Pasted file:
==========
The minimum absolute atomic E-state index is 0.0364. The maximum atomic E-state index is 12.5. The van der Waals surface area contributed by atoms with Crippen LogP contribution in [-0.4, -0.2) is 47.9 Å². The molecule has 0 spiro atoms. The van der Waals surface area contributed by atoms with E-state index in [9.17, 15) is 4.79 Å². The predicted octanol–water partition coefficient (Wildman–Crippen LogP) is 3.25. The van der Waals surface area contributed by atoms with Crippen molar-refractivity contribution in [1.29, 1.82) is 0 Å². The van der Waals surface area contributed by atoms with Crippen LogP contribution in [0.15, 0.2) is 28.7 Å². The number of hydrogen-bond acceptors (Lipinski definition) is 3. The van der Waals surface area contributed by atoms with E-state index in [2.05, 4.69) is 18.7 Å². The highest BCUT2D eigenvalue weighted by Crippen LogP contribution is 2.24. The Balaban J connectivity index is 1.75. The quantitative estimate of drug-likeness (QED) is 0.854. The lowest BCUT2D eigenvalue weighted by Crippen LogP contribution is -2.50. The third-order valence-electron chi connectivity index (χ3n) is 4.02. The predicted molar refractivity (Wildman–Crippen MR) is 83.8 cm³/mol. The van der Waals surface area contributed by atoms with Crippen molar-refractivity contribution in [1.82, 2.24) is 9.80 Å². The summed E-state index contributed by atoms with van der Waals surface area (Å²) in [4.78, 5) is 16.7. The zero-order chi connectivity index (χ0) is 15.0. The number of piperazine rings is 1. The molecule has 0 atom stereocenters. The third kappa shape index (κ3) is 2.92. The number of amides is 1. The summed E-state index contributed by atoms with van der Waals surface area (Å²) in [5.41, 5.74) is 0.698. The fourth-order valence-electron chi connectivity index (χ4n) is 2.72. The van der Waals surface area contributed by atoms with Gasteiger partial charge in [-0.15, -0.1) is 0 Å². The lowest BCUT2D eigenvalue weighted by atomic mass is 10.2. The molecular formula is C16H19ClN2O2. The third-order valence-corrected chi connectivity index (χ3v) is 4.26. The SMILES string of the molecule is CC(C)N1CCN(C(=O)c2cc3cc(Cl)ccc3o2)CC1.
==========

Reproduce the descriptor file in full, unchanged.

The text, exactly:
The minimum absolute atomic E-state index is 0.0364. The maximum atomic E-state index is 12.5. The van der Waals surface area contributed by atoms with Crippen LogP contribution in [-0.4, -0.2) is 47.9 Å². The molecule has 0 spiro atoms. The van der Waals surface area contributed by atoms with E-state index in [9.17, 15) is 4.79 Å². The predicted octanol–water partition coefficient (Wildman–Crippen LogP) is 3.25. The van der Waals surface area contributed by atoms with Crippen molar-refractivity contribution in [1.29, 1.82) is 0 Å². The van der Waals surface area contributed by atoms with Crippen LogP contribution in [0.15, 0.2) is 28.7 Å². The number of hydrogen-bond acceptors (Lipinski definition) is 3. The van der Waals surface area contributed by atoms with E-state index in [2.05, 4.69) is 18.7 Å². The highest BCUT2D eigenvalue weighted by Crippen LogP contribution is 2.24. The Balaban J connectivity index is 1.75. The quantitative estimate of drug-likeness (QED) is 0.854. The lowest BCUT2D eigenvalue weighted by Crippen LogP contribution is -2.50. The third-order valence-electron chi connectivity index (χ3n) is 4.02. The predicted molar refractivity (Wildman–Crippen MR) is 83.8 cm³/mol. The van der Waals surface area contributed by atoms with Crippen molar-refractivity contribution in [1.82, 2.24) is 9.80 Å². The summed E-state index contributed by atoms with van der Waals surface area (Å²) in [4.78, 5) is 16.7. The zero-order chi connectivity index (χ0) is 15.0. The number of piperazine rings is 1. The molecule has 0 atom stereocenters. The third kappa shape index (κ3) is 2.92. The number of amides is 1. The summed E-state index contributed by atoms with van der Waals surface area (Å²) in [5.41, 5.74) is 0.698. The fourth-order valence-electron chi connectivity index (χ4n) is 2.72. The van der Waals surface area contributed by atoms with Gasteiger partial charge in [-0.15, -0.1) is 0 Å². The lowest BCUT2D eigenvalue weighted by atomic mass is 10.2. The molecular formula is C16H19ClN2O2. The third-order valence-corrected chi connectivity index (χ3v) is 4.26. The SMILES string of the molecule is CC(C)N1CCN(C(=O)c2cc3cc(Cl)ccc3o2)CC1.